He wrote that the decision to place Verma, 70, on leave was made by the board yesterday.

  • Trump’s EPA wants to stamp out ‘secret science.’ Internal emails show it is harder than expected

    Scott Pruitt

    Scott Pruitt is administrator of the Environmental Protection Agency.

    Gage Skidmore/Flickr (CC BY-SA 2.0)

    Originally published by E&E News

    Update: The U.S. Environmental Protection Agency (EPA) submitted a draft rule on "Strengthening Transparency and Validity in Regulatory Science" to the Office of Information and Regulatory Affairs (OIRA) within the White House's Office of Managment and Budget on 19 April, reports E&E News. But the agency released no details about the proposal. OIRA now has at least 90 days to review the proposed plan. Here is E&E's 20 April story on the background of the plan:

    EPA coordinated with Republicans in U.S. House of Representatives about their plans to restrict the science used in crafting regulations, newly released emails show.

    In early January, EPA chief Scott Pruitt met with Rep. Lamar Smith (R-TX), chairman of the House Science, Space and Technology Committee, to discuss one of Smith's pet projects—overhauling how EPA uses science. Smith hasn't been able to get legislation to do so through Congress, so he pitched Pruitt to do so internally, according to emails obtained through a Freedom of Information Act request. The emails were obtained by the Union of Concerned Scientists, based in Cambridge, Massachusetts, and shared with E&E News.

  • A new dengue vaccine should only be used in people who were previously infected, WHO says

    woman enclosed in a mosquito net at a hospital

    Nadia Gonzalez recovers from dengue in a hospital in Paraguay in 2016. There is no easy test for previous exposure to dengue, which makes implementing World Health Organization's new recommendations for the vaccine difficult.

    Jorge Saenz/AP Photo

    The World Health Organization (WHO) in Geneva, Switzerland, put the brakes on implementation of the world’s first dengue vaccine today when it recommended it only be used in people who have previously been infected with the disease—a move that will shrink the potential market for the vaccine’s producer, Sanofi Pasteur.

    Dengue is most dangerous when a person is infected a second (or subsequent) time. Studies have shown that giving the vaccine to people who have never been infected before can leave them vulnerable to a severe reaction if they are subsequently infected. (The vaccine doesn’t confer full protection to the virus.)

    The new recommendation, announced today by WHO’s Strategic Advisory Group of Experts (SAGE) on Immunization, is consistent with a warning that Sanofi Pasteur announced in November 2017. But some observers worry that the recommendation could mean the end of the vaccine. No rapid, reliable test for previous dengue infection is available, so the new guidelines mean that the vaccine can’t be widely used; that could lead the company to stop making the vaccine. So far, however, Sanofi Pasteur has expressed confidence in the vaccine.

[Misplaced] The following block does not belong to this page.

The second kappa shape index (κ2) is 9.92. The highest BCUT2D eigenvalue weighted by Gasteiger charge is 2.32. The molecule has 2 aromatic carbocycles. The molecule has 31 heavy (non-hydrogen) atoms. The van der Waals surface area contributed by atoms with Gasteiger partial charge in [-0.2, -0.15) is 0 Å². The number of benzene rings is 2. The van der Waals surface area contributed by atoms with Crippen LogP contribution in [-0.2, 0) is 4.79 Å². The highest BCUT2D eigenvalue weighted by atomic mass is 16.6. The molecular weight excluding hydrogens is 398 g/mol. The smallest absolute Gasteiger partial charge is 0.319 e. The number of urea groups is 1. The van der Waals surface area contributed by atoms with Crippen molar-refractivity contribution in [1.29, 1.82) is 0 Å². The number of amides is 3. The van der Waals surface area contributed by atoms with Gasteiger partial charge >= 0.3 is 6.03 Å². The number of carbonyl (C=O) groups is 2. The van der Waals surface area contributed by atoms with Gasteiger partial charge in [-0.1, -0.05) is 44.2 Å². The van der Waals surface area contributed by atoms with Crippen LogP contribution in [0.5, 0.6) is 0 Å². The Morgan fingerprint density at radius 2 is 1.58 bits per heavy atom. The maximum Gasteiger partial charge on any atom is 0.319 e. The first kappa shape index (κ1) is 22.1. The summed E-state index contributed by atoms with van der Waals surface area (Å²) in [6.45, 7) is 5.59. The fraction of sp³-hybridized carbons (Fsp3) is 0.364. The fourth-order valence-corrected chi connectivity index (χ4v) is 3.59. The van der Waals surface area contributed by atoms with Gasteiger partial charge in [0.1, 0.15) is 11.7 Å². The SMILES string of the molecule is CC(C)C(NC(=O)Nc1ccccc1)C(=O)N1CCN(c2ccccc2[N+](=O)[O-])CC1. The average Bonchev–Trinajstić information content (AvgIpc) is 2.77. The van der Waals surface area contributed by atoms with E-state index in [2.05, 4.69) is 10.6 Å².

• In dramatic vote, with baby, Senate confirms Bridenstine to lead NASA

    Jim Bridenstine

    Representative Jim Bridenstine (R–OK) testifies before the Senate science committee on his nomination to lead NASA in November 2017.

    NASA/Joel Kowsky

    President Donald Trump’s administration is pointing NASA back toward the moon, and now it has a leader to guide it there. Today, the U.S. Senate narrowly voted 50–49 on partisan lines to confirm Representative Jim Bridenstine (R–OK) to serve as NASA’s 13th administrator.

    Bridenstine, facing a self-imposed term limit on his House of Representatives career, had long sought to lead the $20.7 billion agency, crafting legislation he hoped would influence its direction. But Trump’s nomination of Bridenstine, which came last September, had until now lacked the votes to confirm him. In particular, he faced stiff opposition from Senate Democrats, led by Senator Bill Nelson (D–FL), and several Republicans against whom Bridenstine had campaigned, including Senators Marco Rubio (FL) and John McCain (AZ).

    The drama-filled vote, which prompted Vice President Mike Pence to attend as a potential tiebreaker and featured the first vote of Tammy Duckworth (D-IL) with her baby at her side, hinged on the vote of Senator Jeff Flake (R–AZ), who has sought leverage in addressing his non-NASA priorities with the Republican leadership. Flake's vote, and Rubio's decision to drop his opposition yesterday allowed confirmation. The pending retirement of the agency’s acting administrator, Robert Lightfoot, forced his hand, Rubio told USA Today. The agency, so vital to his state’s economy, faced a “gaping leadership void,” he said. “I expect him to lead NASA in a nonpolitical way and to treat Florida fairly,” he added.